Words on the Word

First Sunday of Advent

Isaiah 63.16-64.7: You, Lord, are our Father!
1 Corinthians 1.3-9: He will keep you steady.
Mark 13.33-37: Stay awake!

In Advent our gaze is turned towards Christ. We say we are full of expectation. Are we?

Do Advent and Christmas not easily seem like a repetitious, predictable old play? The Christmas tree must stand over there, not over here; the big Santa to the left, the smaller to the right; the mince pies this shape; the turkey exactly as it was last year.

Year by year we rehearse rituals following the same national pattern, though with small, subtle nuances from household to household. In this way we experience belonging, security and (that supposedly constitutional Scandinavian condition) hygge.

This is all well and good, beautiful and charming. We must, though, at the same time dig deeper. Otherwise we shall find that the message of Advent will be for us like the decoration we bring down from the attic: an ornament arranged for a month’s time each winter to prettify the atmosphere before being reconsigned to a musty cardboard box in the expectation that life will carry on as before, that everything remains the way it was.

But it can’t be like that. Not if we believe that He Who Comes is the world’s Redeemer and the Transformer of our lives, our God who by definition makes all things new.

The Church, who knows our hearts well, summons us today to an examination of consciousness. She bids us ask: ‘Who am I? What has become of me?’

The thought of Christ’s Advent will make sense to me only if it touches my life the way it is in fact, not the way I fancy it ought to have been. For us Christians, the first Sunday of Advent introduces a new liturgical year. It is an occasion to render an account and to give thanks, also to formulate new resolutions. Once again we are called to opt for what is real and to relinquish illusion.

How to get started?

Our first reading gives useful hints. Isaiah takes us by the hand and leads us forward step by step. Millennial Biblical insight is compressed into a few lines. We glimpse a process of maturing in four stages.

We may recognise ourselves in Isaiah’s point of departure: my life may not have turned out as I wished, as I’d hoped. I need an explanation. I need someone to blame. ‘Lord!’, cries the prophet, ‘Why did you leave us to stray? Why did you harden our hearts?’ The attitude is like Adam’s on the sixth day: ‘The woman you gave me to be with me, she gave me from the tree, and I ate.’ The tendency to blame God is profoundly lodged in us, a toxic substance. If our notion of God presupposes a power that plays with and sabotages our lives, we’ll have no real idea of what hope is. So this is a question we might ask at the start of Advent: Is this how I see God? Is my faith based on a shifting of responsibility? If so, the time has surely come to give up childish ways (cf. 1 Cor 13.11)?

Isaiah’s confession continues with a call for help: ‘Oh, that you would tear the heavens and come down!’ This prayer resounds through the entire liturgy of Advent. It sets out from the insight that what is lacking in my life is not, in fact, this or that accomplishment, possession, or relationship. What is lacking is God himself, his presence. If God seems far away, we easily think we’re right in the middle of a great crisis of faith. It may not be like that. Perhaps I’m simply beginning to realise who I am, a creature of dust; and who God is, the All-Holy? If I recognise the chasm that separates us, I can begin to pray with sincerity: Lord, come! Help me! That could could be the beginning of a new, spiritual life.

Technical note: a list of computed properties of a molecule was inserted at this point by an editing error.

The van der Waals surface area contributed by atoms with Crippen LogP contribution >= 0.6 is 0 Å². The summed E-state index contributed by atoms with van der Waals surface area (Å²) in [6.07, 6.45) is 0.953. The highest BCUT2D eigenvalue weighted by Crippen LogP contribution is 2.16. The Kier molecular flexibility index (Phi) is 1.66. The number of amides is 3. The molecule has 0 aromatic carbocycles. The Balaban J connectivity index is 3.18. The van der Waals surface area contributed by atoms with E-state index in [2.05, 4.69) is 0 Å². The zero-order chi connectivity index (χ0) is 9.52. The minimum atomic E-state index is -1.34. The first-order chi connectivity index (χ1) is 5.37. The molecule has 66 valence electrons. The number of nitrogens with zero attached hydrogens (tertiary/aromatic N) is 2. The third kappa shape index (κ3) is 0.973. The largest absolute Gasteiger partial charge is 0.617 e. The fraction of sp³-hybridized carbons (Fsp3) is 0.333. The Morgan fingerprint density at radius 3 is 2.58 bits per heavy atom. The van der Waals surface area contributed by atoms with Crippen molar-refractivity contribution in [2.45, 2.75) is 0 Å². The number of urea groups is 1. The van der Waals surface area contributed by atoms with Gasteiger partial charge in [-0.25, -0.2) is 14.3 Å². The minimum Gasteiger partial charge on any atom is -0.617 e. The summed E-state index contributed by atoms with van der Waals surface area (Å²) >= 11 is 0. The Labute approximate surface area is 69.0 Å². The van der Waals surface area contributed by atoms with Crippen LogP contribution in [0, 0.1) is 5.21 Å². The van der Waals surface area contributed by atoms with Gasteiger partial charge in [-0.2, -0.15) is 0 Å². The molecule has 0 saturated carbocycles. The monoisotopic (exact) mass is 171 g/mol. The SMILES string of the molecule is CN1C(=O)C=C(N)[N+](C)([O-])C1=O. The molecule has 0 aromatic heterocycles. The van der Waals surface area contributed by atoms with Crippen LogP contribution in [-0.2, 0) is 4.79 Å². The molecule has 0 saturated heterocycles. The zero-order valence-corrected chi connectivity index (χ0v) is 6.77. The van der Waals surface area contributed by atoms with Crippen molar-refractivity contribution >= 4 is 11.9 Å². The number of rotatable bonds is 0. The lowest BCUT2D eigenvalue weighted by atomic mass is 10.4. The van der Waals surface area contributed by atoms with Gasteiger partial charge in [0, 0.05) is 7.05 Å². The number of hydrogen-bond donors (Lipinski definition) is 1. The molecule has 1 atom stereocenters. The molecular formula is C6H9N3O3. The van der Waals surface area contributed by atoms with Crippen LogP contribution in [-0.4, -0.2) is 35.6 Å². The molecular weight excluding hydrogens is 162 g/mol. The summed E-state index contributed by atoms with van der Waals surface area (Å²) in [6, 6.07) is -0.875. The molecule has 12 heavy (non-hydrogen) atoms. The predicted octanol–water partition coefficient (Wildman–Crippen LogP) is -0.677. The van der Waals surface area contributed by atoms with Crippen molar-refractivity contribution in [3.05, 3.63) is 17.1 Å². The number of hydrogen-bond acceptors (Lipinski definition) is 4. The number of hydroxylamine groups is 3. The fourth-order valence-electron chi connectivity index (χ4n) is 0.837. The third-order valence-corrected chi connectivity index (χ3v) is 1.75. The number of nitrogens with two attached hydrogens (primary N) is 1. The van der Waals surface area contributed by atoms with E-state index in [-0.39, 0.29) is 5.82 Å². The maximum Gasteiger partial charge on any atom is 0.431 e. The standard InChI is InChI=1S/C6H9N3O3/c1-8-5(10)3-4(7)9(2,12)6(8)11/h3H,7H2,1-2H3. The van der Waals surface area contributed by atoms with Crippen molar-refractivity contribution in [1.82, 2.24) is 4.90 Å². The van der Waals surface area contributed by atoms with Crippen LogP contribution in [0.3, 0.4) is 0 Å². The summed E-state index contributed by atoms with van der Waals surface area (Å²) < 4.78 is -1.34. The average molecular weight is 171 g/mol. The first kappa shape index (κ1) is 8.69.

In a third stage, the prophet sees himself and us in a new light. He says, on his behalf and ours, ‘We have rebelled’, then, strikingly, ‘all that integrity of ours was like filthy clothing’. Like dirty laundry! Smelly with sweat, stained by our grubby fingers, without that pristine selflessness that lets righteousness shine. To become a mature Christian is to assume responsibility for my existence, my choices, firmly believing that even what has ended up wounded or off course can by grace be turned to good. Some people never reach this stage. It is a sorry sight. As long as I consider myself the hapless victim of the ravages of others, of life, or of God in his heaven, I never take my future into my hands; somehow I’ll never be my own life’s acting subject. There is a risk that I’ll gather bitter grapes even from good vines. So let’s beware.

The last stage in Isaiah’s faith itinerary finds beautiful expression: ‘Yet you, Lord, are our Father! We are the clay, you the potter, we are the work of your hand.’ To live on these terms is to learn what trust means. ‘Trust’ is simply another word for ‘faith’. God’s providence is real, his agency continuous. But we must choose to let ourselves be formed. Clay, to be of use, must be soft enough to be kneaded and turned; at the same time it must be firm enough to maintain the shape imposed by the potter. Our daily task is to ensure that we, ‘running forth with righteous deeds’, have the right consistency so that God can makes of us something lovely and functional for his purpose.

‘Stay awake!’ says Jesus in the Gospel. This is what staying awake means: it’s about giving up the bad habit of moaning and blaming; about realising who we are, who God is; about assuming responsibility for our lives; then about letting God act in us, letting his will be done.

If we live like this, the Lord’s Advent will be deeply personal and exciting, a transition from shackledness to freedom, from twilight to daylight.


Photograph from Mount Saint Bernard Abbey, by Brother Martin Horwath.